Stocks are struggling with all this good news
Friday's blockbuster jobs report left investors struggling to fit the idea of sizzling job growth into the soothing story of a steady decline in growth and inflation that many investors had started to believe.
Why it matters: Fresh data showing unemployment at the lowest level since 1969 reignited questions about how much more the Fed will raise interest rates.
- The data came just two days after Fed chair Jerome Powell acknowledged the clear slowdown in inflation, triggering a broad-based rally in stocks.
Driving the news: On Friday, markets seemed befuddled by the 517,000 new jobs the economy reportedly created in January.
- Bond yields rose violently, as investors bet that jobs strength will almost certainly mean more Fed rate hikes are coming.
- Over the last year, such moves in bonds have often hammered the stock market.
- Not so on Friday: Stocks declined a relatively modest 1%, suggesting that equity investors are unsure how higher interest rates will hit stocks if those hikes come with strong and durable economic growth.
The big picture: The unusual cohabitation — falling inflation and falling unemployment — is part of a broader economic question confronting economists and investors in the post-COVID economy: Has the Phillips Curve been totally debunked?
- The Phillips Curve is the economic term of art describing the traditional relationship between inflation and employment.
- The TL;DR is that inflation and unemployment move inversely. When inflation rises, unemployment is supposed to fall, and vice versa.
State of play: We currently have the opposite situation.
- While still high, inflation has fallen from 9% in June to about 6.5%, as measured by the Consumer Price Index.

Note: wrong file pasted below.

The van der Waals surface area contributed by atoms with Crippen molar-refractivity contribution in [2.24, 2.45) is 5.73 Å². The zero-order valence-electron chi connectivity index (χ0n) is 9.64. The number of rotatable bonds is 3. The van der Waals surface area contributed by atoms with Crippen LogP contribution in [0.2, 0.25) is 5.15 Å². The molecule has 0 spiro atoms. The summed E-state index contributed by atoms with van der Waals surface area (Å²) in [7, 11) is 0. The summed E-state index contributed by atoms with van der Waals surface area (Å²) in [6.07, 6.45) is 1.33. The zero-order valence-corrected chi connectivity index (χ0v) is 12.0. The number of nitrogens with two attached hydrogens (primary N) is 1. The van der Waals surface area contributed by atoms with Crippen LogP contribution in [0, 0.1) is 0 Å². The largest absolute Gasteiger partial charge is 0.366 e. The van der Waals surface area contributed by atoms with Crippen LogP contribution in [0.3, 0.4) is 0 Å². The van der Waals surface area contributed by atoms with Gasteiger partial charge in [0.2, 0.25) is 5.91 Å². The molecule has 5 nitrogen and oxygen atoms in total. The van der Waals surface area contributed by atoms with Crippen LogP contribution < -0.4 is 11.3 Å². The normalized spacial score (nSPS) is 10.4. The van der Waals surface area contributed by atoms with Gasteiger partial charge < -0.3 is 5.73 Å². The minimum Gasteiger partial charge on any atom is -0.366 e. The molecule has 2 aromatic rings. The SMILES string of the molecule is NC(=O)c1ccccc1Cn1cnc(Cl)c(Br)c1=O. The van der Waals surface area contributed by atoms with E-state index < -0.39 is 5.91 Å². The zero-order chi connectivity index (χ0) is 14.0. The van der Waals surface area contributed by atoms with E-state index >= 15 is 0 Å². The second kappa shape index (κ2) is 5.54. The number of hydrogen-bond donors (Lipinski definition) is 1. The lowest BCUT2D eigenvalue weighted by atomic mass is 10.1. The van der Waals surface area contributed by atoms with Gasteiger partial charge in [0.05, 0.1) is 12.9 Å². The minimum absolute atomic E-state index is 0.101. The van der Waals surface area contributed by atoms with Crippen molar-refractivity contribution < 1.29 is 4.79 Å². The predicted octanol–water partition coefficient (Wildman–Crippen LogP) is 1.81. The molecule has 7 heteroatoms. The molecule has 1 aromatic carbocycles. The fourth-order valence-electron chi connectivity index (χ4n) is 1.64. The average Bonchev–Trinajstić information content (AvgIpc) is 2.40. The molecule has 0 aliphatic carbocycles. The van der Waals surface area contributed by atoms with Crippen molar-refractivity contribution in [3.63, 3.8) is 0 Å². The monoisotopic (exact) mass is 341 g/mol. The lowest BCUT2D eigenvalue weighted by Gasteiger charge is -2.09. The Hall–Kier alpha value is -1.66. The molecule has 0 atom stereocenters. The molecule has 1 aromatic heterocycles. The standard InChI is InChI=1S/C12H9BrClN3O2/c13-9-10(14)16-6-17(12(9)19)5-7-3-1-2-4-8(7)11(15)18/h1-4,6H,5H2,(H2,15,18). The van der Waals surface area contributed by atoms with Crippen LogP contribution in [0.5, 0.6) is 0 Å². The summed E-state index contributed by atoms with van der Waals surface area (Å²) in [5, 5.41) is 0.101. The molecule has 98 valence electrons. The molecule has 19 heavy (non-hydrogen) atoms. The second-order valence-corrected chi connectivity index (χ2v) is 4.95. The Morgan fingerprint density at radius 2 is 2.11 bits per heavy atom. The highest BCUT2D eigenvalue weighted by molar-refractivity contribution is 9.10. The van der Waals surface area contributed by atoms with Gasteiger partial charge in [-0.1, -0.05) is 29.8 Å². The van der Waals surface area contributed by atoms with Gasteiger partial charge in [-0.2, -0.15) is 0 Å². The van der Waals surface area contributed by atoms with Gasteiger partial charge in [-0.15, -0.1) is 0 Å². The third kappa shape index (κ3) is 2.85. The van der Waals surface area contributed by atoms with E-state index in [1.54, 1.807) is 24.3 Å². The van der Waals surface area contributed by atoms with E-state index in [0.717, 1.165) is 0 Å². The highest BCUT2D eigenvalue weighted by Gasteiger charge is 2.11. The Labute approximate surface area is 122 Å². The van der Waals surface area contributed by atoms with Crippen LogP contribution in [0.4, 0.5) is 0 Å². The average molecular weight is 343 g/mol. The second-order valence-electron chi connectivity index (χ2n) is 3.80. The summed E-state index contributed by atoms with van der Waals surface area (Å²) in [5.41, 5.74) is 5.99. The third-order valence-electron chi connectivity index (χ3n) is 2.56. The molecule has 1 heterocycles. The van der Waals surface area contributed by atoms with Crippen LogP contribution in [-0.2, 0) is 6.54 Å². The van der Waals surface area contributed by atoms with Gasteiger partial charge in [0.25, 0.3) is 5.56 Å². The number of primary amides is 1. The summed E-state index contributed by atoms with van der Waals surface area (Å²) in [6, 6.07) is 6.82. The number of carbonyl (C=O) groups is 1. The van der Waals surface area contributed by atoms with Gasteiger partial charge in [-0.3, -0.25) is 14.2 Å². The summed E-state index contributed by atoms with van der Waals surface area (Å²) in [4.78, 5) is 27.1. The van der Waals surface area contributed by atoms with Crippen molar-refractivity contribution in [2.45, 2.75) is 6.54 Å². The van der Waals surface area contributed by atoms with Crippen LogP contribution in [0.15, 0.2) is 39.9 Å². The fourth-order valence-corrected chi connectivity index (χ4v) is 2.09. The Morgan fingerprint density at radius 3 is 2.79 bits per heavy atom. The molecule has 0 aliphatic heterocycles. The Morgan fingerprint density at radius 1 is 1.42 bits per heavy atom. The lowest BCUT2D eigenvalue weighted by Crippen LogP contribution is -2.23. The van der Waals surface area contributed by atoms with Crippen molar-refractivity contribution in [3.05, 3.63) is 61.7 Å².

- But that drop hasn't driven unemployment up. The jobless rate has actually fallen, to 3.4% from 3.6%.
What they're saying: "Unemployment remains low, and inflation has come down notably. We are not yet at the Fed’s 2% target, but the progress is undeniable and without a recession," wrote former Federal Reserve economist Claudia Sahm.
💭 Our thought bubble: If the Fed can keep raising interest rates without crushing employment and the economy, it has huge implications for the stock market.
- That's because strong growth boosts corporate earnings, and could potentially offset some of the negative impact that higher rates typically have on valuations.
- In other words, ongoing rate hikes — as long as they aren't expected to lead to a recession — shouldn't be as painful for shareholders as the one's last year.
Yes, but: This could be wishful thinking, after last year's 19.4% plunge in stocks.
What we're watching: Powell's comments at the Economic Club of Washington Tuesday, where he may be forced to talk about how the central bank views the latest jobs figures.